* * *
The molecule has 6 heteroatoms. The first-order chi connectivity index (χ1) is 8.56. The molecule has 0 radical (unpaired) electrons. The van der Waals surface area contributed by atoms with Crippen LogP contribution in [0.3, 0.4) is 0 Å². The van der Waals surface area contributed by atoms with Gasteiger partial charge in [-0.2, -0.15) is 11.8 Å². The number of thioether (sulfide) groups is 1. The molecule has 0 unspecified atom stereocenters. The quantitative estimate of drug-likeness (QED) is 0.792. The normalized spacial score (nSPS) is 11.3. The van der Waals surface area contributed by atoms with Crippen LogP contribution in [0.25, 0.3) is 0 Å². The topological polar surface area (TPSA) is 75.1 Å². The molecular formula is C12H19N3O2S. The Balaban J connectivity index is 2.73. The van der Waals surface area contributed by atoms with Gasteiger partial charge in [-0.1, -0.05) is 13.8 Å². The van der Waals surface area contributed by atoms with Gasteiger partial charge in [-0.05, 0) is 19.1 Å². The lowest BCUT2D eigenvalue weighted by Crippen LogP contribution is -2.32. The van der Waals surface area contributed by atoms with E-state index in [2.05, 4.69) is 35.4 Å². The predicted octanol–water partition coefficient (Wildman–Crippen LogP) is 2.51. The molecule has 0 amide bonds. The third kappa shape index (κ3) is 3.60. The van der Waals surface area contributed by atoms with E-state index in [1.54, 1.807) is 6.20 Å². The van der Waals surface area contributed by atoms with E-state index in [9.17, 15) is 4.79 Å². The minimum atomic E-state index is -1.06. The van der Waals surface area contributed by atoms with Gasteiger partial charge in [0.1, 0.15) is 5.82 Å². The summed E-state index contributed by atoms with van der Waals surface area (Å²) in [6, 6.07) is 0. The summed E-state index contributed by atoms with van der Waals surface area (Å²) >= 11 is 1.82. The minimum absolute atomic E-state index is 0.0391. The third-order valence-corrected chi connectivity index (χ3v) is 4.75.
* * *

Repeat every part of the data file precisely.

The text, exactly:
The molecule has 6 heteroatoms. The first-order chi connectivity index (χ1) is 8.56. The molecule has 0 radical (unpaired) electrons. The van der Waals surface area contributed by atoms with Crippen LogP contribution in [0.3, 0.4) is 0 Å². The van der Waals surface area contributed by atoms with Gasteiger partial charge in [-0.2, -0.15) is 11.8 Å². The number of thioether (sulfide) groups is 1. The molecule has 0 unspecified atom stereocenters. The quantitative estimate of drug-likeness (QED) is 0.792. The normalized spacial score (nSPS) is 11.3. The van der Waals surface area contributed by atoms with Crippen LogP contribution in [0.25, 0.3) is 0 Å². The topological polar surface area (TPSA) is 75.1 Å². The molecular formula is C12H19N3O2S. The Balaban J connectivity index is 2.73. The van der Waals surface area contributed by atoms with Gasteiger partial charge in [-0.1, -0.05) is 13.8 Å². The van der Waals surface area contributed by atoms with Gasteiger partial charge in [-0.05, 0) is 19.1 Å². The lowest BCUT2D eigenvalue weighted by Crippen LogP contribution is -2.32. The van der Waals surface area contributed by atoms with E-state index in [2.05, 4.69) is 35.4 Å². The predicted octanol–water partition coefficient (Wildman–Crippen LogP) is 2.51. The molecule has 0 amide bonds. The third kappa shape index (κ3) is 3.60. The van der Waals surface area contributed by atoms with E-state index in [1.54, 1.807) is 6.20 Å². The van der Waals surface area contributed by atoms with E-state index in [9.17, 15) is 4.79 Å². The minimum atomic E-state index is -1.06. The van der Waals surface area contributed by atoms with Gasteiger partial charge in [0.1, 0.15) is 5.82 Å². The summed E-state index contributed by atoms with van der Waals surface area (Å²) in [6, 6.07) is 0. The summed E-state index contributed by atoms with van der Waals surface area (Å²) >= 11 is 1.82. The minimum absolute atomic E-state index is 0.0391. The third-order valence-corrected chi connectivity index (χ3v) is 4.75.